Saturday, March 17, 2012
Irish Soda Bread
Reuben sandwiches and Irish soda bread. That's what my family always eats for St. Patrick's Day dinner. Reubens because my mom can't stand corned beef and cabbage, and Irish soda bread because it's the most delicious bread in the world. Okay, so Reubens aren't exactly Irish fare. My family isn't exactly Irish, either. If you have to rattle off a list like "Irish, Scottish, Dutch, German, Mexican, and maybe Aztec, if that even counts, and maybe Italian instead of Dutch because my great-great-something grandfather may or may not have lied about that when he came to America," then maybe you're not Irish enough to eat corned beef and cabbage, anyway. Corned beef and sort-of-cabbage on a sandwich oozing with Swiss cheese and thousand island dressing is a far better alternative, I think. Even my quarter-Irish husband agrees.
And then the soda bread, so hearty and comforting, bursting with little bites of caraway and raisins (or no raisins, if you want). It's best just out of the oven, still steaming hot, smeared with a little butter--although it's so creamy, it hardly needs the help. My parents used to limit the number of pieces each person could have, because my ravenous teenage brothers would sneak away with half the loaf if nobody kept guard over it. They probably still do. Now I'm married and can bake my own Irish soda bread and eat it too. I honestly could make this stuff every week and not get tired of it. Who cares if St. Patrick's Day is almost over? (Yeah, yeah, I should have posted this three days ago so you could have soda bread with your corned beef. Just make it anyway. St. Patrick probably won't mind.)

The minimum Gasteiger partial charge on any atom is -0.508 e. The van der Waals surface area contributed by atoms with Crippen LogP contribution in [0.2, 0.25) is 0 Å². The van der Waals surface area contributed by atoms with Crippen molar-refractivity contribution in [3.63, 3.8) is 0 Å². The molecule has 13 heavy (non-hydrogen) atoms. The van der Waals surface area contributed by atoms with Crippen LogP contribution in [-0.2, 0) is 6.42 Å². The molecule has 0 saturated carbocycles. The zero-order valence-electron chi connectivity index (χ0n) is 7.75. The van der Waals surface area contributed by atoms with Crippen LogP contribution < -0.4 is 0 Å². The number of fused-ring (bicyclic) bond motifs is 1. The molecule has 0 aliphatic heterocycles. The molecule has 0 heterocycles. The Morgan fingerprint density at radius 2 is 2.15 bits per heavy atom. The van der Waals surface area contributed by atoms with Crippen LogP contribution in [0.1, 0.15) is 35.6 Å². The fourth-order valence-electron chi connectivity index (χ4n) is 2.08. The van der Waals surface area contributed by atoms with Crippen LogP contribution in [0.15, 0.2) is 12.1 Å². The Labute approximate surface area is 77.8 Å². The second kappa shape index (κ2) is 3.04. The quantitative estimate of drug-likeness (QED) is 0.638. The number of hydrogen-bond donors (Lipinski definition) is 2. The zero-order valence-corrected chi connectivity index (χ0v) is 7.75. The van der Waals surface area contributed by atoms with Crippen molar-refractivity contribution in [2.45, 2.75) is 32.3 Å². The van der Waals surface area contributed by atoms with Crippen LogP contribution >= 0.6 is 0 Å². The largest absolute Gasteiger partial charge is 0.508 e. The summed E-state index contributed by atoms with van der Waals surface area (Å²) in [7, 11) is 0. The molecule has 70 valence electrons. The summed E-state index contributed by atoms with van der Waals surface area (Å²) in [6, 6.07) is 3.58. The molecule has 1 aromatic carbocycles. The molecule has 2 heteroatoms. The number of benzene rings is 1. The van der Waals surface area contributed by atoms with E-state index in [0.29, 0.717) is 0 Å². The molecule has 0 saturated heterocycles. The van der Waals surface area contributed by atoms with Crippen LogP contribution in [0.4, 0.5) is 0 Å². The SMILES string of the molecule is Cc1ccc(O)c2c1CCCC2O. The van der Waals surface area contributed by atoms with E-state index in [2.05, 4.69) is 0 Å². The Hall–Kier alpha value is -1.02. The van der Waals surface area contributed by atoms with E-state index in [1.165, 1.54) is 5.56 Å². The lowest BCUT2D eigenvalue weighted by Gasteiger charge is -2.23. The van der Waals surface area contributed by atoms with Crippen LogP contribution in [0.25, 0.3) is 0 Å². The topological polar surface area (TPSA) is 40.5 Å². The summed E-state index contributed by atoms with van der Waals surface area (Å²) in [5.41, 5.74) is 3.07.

Irish Soda Bread (from The Good Housekeeping Illustrated Cookbook)
Time: 1 1/2 hours (80 minutes for a half loaf*)
4 cups flour
3 T. sugar
1 T. baking powder
1 tsp. salt
3/4 tsp. baking soda
6 T. butter, cut into small chunks
1 1/2 cups dark seedless raisins (optional)
1 T. caraway seed
1 1/2 cups buttermilk OR milk soured with 1 tsp. lemon juice (let stand 5 minutes)
Preheat oven to 350 F. Grease a 2-quart round casserole (I like to use a Pyrex bowl). In large bowl with a fork or whisk, mix flour and next four ingredients (through baking soda). With pastry blender, cut in butter until mixture resembles large crumbs; stir in raisins, if desired, and caraway.
In small bowl with whisk, beat eggs slightly; remove 1 T. and set aside. Stir buttermilk or milk into remaining egg; stir into flour mixture just until flour is moistened (dough will be sticky).
Turn dough onto well-floured surface; knead about 10 times to mix thoroughly (you can also do this right in the bowl). Shape into a ball; place in casserole. In center of ball, cut a 4-inch cross 1/4 inch deep. (Supposedly this is to let the fairies out, but it mostly just makes the bread look cool.) Brush dough with reserved egg.
Bake about 1 hour and 20 minutes, or until a sharp knife inserted in center comes out clean. Let cool in casserole 10 minutes; remove from casserole and cool completely on a wire rack.
*To make a half loaf, use a 1- or 1 1/2-quart casserole and bake for 1 hour.